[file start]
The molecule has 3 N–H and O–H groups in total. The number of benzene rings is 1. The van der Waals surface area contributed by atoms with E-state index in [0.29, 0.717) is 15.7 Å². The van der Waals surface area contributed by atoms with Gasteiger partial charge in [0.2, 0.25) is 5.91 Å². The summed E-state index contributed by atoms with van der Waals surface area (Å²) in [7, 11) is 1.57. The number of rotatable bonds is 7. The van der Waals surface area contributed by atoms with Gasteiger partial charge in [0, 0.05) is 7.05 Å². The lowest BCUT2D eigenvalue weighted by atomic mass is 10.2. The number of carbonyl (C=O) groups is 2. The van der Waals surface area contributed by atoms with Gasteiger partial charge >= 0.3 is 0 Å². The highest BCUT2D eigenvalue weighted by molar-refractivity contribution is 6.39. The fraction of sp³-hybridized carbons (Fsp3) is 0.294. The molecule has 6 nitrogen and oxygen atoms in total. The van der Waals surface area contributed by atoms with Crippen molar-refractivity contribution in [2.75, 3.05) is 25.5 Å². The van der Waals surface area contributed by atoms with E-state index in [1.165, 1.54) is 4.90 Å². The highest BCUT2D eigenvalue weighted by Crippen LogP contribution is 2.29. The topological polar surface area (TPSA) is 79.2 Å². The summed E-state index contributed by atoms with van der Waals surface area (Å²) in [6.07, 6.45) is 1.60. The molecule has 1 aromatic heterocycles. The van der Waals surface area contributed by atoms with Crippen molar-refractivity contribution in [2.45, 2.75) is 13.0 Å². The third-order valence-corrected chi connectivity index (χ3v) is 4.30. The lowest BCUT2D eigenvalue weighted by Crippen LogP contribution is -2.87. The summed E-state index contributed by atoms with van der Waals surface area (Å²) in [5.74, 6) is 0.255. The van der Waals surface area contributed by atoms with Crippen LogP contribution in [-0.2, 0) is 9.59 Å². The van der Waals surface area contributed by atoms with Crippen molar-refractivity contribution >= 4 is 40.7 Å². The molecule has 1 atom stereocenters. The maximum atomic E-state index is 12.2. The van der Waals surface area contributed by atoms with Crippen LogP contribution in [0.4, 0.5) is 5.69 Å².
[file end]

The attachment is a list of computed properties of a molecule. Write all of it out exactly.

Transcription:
The molecule has 3 N–H and O–H groups in total. The number of benzene rings is 1. The van der Waals surface area contributed by atoms with E-state index in [0.29, 0.717) is 15.7 Å². The van der Waals surface area contributed by atoms with Gasteiger partial charge in [0.2, 0.25) is 5.91 Å². The summed E-state index contributed by atoms with van der Waals surface area (Å²) in [7, 11) is 1.57. The number of rotatable bonds is 7. The van der Waals surface area contributed by atoms with Gasteiger partial charge in [0, 0.05) is 7.05 Å². The lowest BCUT2D eigenvalue weighted by atomic mass is 10.2. The number of carbonyl (C=O) groups is 2. The van der Waals surface area contributed by atoms with Gasteiger partial charge >= 0.3 is 0 Å². The highest BCUT2D eigenvalue weighted by molar-refractivity contribution is 6.39. The fraction of sp³-hybridized carbons (Fsp3) is 0.294. The molecule has 6 nitrogen and oxygen atoms in total. The van der Waals surface area contributed by atoms with Crippen molar-refractivity contribution in [2.75, 3.05) is 25.5 Å². The van der Waals surface area contributed by atoms with E-state index in [1.165, 1.54) is 4.90 Å². The highest BCUT2D eigenvalue weighted by Crippen LogP contribution is 2.29. The topological polar surface area (TPSA) is 79.2 Å². The summed E-state index contributed by atoms with van der Waals surface area (Å²) in [6.07, 6.45) is 1.60. The molecule has 1 aromatic heterocycles. The van der Waals surface area contributed by atoms with Crippen molar-refractivity contribution in [2.45, 2.75) is 13.0 Å². The third-order valence-corrected chi connectivity index (χ3v) is 4.30. The lowest BCUT2D eigenvalue weighted by Crippen LogP contribution is -2.87. The summed E-state index contributed by atoms with van der Waals surface area (Å²) in [5.74, 6) is 0.255. The van der Waals surface area contributed by atoms with Crippen LogP contribution in [-0.2, 0) is 9.59 Å². The van der Waals surface area contributed by atoms with Crippen molar-refractivity contribution >= 4 is 40.7 Å². The molecule has 1 atom stereocenters. The maximum atomic E-state index is 12.2. The van der Waals surface area contributed by atoms with Crippen LogP contribution in [0.4, 0.5) is 5.69 Å².